The irony of accusing me of self-indulgence, in an essay dedicated to Wilde, that springs from an essay about camp, doesn't escape me. Oscar Wilde was (and still is!) dismissed for being self-indulgent, campy. But he had important things to say about art and what's right and what's wrong. And Wilde largely doomed himself to imprisonment, by suing for libel, even though his friends warned him not to. I wonder if people forget this fact--the political madness of what Wilde did, self-indulgence that was also self-destructive, even though he was morally right.

In prison, Wilde wrote:

When first I was put into prison some people advised me to try and forget who I was. It was ruinous advice. It is only by realising what I am that I have found comfort of any kind. Now I am advised by others to try on my release to forget that I have ever been in a prison at all. I know that would be equally fatal. It would mean that I would always be haunted by an intolerable sense of disgrace, and that those things that are meant for me as much as for anybody else – the beauty of the sun and moon, the pageant of the seasons, the music of daybreak and the silence of great nights, the rain falling through the leaves, or the dew creeping over the grass and making it silver – would all be tainted for me, and lose their healing power, and their power of communicating joy. To regret one's own experiences is to arrest one's own development. To deny one's own experiences is to put a lie into the lips of one's own life. It is no less than a denial of the soul.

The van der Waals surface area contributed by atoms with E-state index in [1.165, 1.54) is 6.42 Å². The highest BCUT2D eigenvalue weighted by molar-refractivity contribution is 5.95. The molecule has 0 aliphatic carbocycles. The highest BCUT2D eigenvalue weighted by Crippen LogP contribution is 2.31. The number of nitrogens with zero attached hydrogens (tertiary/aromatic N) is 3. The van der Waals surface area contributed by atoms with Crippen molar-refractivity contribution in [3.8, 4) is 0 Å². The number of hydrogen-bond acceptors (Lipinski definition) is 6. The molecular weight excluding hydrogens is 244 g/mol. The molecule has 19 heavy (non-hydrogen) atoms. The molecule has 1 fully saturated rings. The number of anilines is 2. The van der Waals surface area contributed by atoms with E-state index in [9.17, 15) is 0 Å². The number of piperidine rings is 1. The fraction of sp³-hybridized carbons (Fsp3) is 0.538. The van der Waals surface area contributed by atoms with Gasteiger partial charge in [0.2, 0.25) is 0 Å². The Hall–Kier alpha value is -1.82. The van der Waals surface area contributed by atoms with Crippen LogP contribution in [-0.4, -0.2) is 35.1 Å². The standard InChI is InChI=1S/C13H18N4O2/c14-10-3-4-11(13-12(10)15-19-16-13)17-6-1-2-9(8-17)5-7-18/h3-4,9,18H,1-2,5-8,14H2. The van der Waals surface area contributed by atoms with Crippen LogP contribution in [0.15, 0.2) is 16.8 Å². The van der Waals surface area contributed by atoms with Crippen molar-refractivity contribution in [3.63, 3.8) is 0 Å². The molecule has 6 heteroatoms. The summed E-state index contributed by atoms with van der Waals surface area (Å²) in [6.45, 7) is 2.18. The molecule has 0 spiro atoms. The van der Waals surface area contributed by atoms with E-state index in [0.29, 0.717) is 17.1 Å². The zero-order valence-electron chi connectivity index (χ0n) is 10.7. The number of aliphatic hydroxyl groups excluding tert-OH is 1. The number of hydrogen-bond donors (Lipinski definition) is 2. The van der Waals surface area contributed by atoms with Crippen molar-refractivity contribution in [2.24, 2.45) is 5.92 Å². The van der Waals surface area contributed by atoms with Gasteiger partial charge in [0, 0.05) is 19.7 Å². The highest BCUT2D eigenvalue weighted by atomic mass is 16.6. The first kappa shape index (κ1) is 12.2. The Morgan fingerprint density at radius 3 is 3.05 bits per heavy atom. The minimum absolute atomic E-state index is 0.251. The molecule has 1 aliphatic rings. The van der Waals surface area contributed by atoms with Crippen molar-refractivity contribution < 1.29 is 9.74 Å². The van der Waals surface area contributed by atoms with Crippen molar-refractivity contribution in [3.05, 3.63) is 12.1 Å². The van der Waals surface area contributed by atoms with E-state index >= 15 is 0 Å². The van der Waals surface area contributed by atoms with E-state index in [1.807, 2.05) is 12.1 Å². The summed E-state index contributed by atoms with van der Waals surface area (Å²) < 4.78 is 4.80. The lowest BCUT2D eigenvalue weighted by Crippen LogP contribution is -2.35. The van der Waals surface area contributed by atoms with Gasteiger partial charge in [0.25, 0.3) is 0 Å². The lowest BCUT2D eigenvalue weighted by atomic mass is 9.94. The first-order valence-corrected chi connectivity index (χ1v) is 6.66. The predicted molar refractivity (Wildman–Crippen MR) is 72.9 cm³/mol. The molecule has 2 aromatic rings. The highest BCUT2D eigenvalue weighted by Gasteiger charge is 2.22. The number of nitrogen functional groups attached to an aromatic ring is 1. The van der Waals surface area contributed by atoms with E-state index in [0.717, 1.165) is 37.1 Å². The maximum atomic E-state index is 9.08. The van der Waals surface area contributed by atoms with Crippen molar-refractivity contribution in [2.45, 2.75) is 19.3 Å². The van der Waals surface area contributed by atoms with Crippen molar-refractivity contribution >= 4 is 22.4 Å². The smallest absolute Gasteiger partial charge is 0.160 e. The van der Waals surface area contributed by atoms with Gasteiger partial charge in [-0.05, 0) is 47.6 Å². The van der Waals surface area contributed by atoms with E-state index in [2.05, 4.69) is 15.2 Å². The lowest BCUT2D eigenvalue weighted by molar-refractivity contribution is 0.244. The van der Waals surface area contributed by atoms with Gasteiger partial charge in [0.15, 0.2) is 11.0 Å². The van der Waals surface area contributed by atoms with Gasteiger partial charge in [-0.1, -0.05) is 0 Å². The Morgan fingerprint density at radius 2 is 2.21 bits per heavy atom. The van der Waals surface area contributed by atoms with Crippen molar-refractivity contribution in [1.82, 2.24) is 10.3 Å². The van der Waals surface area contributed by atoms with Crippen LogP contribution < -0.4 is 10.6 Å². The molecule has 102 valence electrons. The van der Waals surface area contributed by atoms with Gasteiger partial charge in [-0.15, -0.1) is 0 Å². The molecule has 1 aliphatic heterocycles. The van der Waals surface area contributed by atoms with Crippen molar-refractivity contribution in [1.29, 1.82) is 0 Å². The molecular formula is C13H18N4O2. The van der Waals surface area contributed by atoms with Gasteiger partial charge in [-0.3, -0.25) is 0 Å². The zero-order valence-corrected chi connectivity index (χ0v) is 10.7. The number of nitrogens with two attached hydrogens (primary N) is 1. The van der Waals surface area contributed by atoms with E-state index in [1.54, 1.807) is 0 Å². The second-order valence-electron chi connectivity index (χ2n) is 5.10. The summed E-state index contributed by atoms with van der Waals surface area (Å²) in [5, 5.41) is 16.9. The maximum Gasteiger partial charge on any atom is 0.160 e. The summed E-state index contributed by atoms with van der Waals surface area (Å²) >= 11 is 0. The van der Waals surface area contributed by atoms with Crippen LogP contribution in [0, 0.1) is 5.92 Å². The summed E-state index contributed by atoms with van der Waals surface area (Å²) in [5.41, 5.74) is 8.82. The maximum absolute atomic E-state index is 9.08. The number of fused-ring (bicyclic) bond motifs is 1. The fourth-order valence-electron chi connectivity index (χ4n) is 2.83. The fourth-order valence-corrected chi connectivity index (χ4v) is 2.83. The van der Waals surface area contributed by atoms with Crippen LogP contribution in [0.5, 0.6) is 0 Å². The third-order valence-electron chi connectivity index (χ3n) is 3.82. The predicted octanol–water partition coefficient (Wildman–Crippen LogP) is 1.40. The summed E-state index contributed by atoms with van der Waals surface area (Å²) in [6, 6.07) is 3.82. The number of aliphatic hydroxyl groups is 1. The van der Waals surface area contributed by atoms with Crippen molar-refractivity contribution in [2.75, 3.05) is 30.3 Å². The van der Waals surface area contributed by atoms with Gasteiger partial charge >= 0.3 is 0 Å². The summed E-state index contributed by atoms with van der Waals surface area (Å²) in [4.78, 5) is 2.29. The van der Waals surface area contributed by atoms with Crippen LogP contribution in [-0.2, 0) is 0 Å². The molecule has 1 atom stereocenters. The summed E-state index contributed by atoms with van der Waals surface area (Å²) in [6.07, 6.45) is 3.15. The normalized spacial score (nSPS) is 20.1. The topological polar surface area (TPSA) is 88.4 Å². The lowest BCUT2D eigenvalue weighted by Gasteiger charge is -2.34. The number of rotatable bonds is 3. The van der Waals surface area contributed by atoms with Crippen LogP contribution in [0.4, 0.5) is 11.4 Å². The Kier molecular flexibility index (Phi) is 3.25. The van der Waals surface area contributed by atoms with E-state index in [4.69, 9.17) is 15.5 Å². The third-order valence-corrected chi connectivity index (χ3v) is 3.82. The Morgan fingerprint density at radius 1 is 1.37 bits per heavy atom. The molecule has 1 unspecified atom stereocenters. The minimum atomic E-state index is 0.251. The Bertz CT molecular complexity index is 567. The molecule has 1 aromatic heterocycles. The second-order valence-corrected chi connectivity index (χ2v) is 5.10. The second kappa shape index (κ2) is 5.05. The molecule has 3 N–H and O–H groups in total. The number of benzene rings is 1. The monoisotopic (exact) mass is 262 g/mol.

Wilde knew you couldn't take the critic, the tastemaker, out of the equation. It's all gorgeous ego, all the way down.
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15 May 2019 12:30 #297080 by Vysetron